It’s a sad thing seeing a native Floridian try to ski for the first time. The round bodies are made rounder by excessive layering. Stiff legs take rigid steps in an attempt to walk in something other than flip flops. Wobbly legs spreading into a split formation before giving out and causing a one-man wreck on ice. They seem so pathetic as you, the skiing prodigy, breeze by gracefully, shredding snow all over their foreign blubber.
It was at this point where I furiously shake my heat pack-filled glove at you and fruitlessly attempted to hit you with a poorly shaped snowball.
As part of my Christmas present from Santa (thanks Mom and Dad), I was given the gift of skiing. I’ve lived in Colorado for nearly two years now, but until last weekend I remained a ski-virgin. And let me tell you, my first time was as awkward and painful as any.
My sister and I signed up for beginner lessons at Arapahoe Basin in Keystone, Colorado. My dad and brother are three-time professional snowboarders, so they hurried off to the beginner slopes, leaving us to stand rigidly waiting for our instructor for another hour.
It was the Saturday morning after Christmas, so the resort was busy, but not packed. We watched as infants rushed by, sneaking into the lift line. I had a terrifyingly vivid vision of those babies sweeping out of the womb with tiny skis on their feet.
Lieutenant Loopy finally arrived and drilled us with mundane questions: Where are you from? What do you do for a living? Are you wearing sunblock? Do you like frostbite? How much wood could a woodchuck chuck if a woodchuck could chuck wood? Actually, Lt. Loopy was a nice guy but my sister and I came to the consensus that he had see way too much time on the battlefield… of which we later found out was only the courtrooms.
Of we were, five women who have never skied before and our drill sergeant. He had us line up near the base of the slope, exposed to oncoming traffic. We practiced securing our bindings, shuffling up, down and across the hill, de-fogging our goggles, and pizza slices — except he didn’t call it pizza slices because “we weren’t children.” Yes, sir, Lt. Loopy, sir.
Eventually we moved on to the bigger playground with the toddlers, where we rode uphill on a conveyor belt and practiced our turning and pizza— sorry, I mean pointing our toes inward as we slid downhill. My sister fell once, tangling her legs and was met with a stern “just get up.” On the other hand, I am a quick learner and easily whizzed by those silly toddlers on their baby skis. The lieutenant’s “good job” growl was like earning a golden star in the class and I was eager and happy when I finally graduated to the slightly steeper beginner slope.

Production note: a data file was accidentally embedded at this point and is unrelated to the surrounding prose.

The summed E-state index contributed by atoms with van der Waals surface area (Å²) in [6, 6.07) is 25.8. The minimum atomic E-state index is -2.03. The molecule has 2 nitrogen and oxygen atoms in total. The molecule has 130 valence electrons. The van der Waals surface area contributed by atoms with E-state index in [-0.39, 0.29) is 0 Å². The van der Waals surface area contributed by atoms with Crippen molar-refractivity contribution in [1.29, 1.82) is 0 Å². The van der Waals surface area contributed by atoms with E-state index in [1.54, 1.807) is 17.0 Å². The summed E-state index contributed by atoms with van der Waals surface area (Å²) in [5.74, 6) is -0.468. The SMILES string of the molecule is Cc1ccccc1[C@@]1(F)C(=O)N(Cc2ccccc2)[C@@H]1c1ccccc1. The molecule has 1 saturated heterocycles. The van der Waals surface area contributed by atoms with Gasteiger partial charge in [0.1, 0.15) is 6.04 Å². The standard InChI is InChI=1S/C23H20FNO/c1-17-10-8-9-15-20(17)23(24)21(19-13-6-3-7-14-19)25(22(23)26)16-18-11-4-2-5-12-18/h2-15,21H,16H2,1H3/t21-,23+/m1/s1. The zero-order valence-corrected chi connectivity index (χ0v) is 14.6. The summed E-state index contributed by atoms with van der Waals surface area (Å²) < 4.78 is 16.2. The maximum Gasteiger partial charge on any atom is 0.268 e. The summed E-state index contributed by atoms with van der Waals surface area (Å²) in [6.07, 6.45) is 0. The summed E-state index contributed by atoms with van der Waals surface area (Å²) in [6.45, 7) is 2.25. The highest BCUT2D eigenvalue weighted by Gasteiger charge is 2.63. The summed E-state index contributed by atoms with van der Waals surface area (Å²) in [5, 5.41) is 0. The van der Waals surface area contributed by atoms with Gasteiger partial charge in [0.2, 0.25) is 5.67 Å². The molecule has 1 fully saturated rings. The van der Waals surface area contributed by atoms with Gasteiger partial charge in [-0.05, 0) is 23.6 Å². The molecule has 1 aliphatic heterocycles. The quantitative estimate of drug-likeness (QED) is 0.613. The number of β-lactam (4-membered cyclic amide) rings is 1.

Unfortunately, we spent our entire time on the kiddie hill that we were only given the opportunity for one ride up the lift and one ride down the slope. Well, we were only supposed to go down once. I miscalculated the steepness of the slope and didn’t factor in my speed so I bolted past where the rest of the group stopped and blazed downhill.
It was a rush, though. I felt so light and powerful as the wind blew through my hair. I’ve never gone so fast on foot — a whopping, maybe 15 miles per hour. Even so, I was howling like I was on top of the world.
When I reached the base I looked up to see where the others were. I saw my instructor start after me. “I’m in trouble,” I thought, quickly trying to figure out an excuse for my accidental deviance. “What happened there?” He commanded. “Uh… I was going too fast and couldn’t stop… sir.” He simply grunted and we made our way back to the lift. I quietly celebrated the fact that I got a second turn but quickly changed my attitude when he glared at me (I don’t know that he actually glared, he had dark lenses on).
At the top, I slowly edged behind him. He looked back at me and said “follow me this time” before pushing off. I did as commanded and again felt that rush.
I mimicked his moves, turning left and right down the hill. I watched as he banked into the training area where we would take off our skis. I made the same maneuver and found an idle snowboarder in my crosshairs. Wanting to avoid a collision, I tried to turn my toes in the opposite direction as hard as I could. I was successful in avoiding the snowboarder, but it didn’t come without consequence.
My right leg kicked out, tripping me backward and I slammed the back of my head onto the ice. Luckily, I was wearing a helmet, but the snow pack is deceivingly hard. “Are you okay?” I looked over from my position on the ground and saw a man who looked freakishly like my uncle walk over and help gather my poles, which I had flung away from my body. I managed to untangle myself and shuffle over to where the Lieutenant stood watching. His gaze made me feel like an embarrassed puppy, tail tucked and head down.
“What happened there?” he barked.
“I don’t know,” I said sheepishly.
“I do. That snowboarder was in the way. Damn snowboarders…” he grumbled as he walked off.
I was in a daze. Whether from the fall or from the Lieutenant’s comments, I’m not sure. When I reunited with my sister, she howled with laughter at my tumble. I quickly reminded her that she fell first on the bunny slopes and we were both silenced by embarrassment, but not for long.
With our lessons, we earned a lift pass for the rest of the day and we both took several more runs down the beginner slope. After all, I had to make up. I still had trouble turning and stopping, but after more runs I eventually got some sort of grasp on it.
I don’t think the lessons were completely necessary, because I could have probably just watched others and practiced on my own. That’s what it felt like anyway. It’s still mid-season so I have plenty of time to get back on the slopes. I just need to work on those pizza slices first.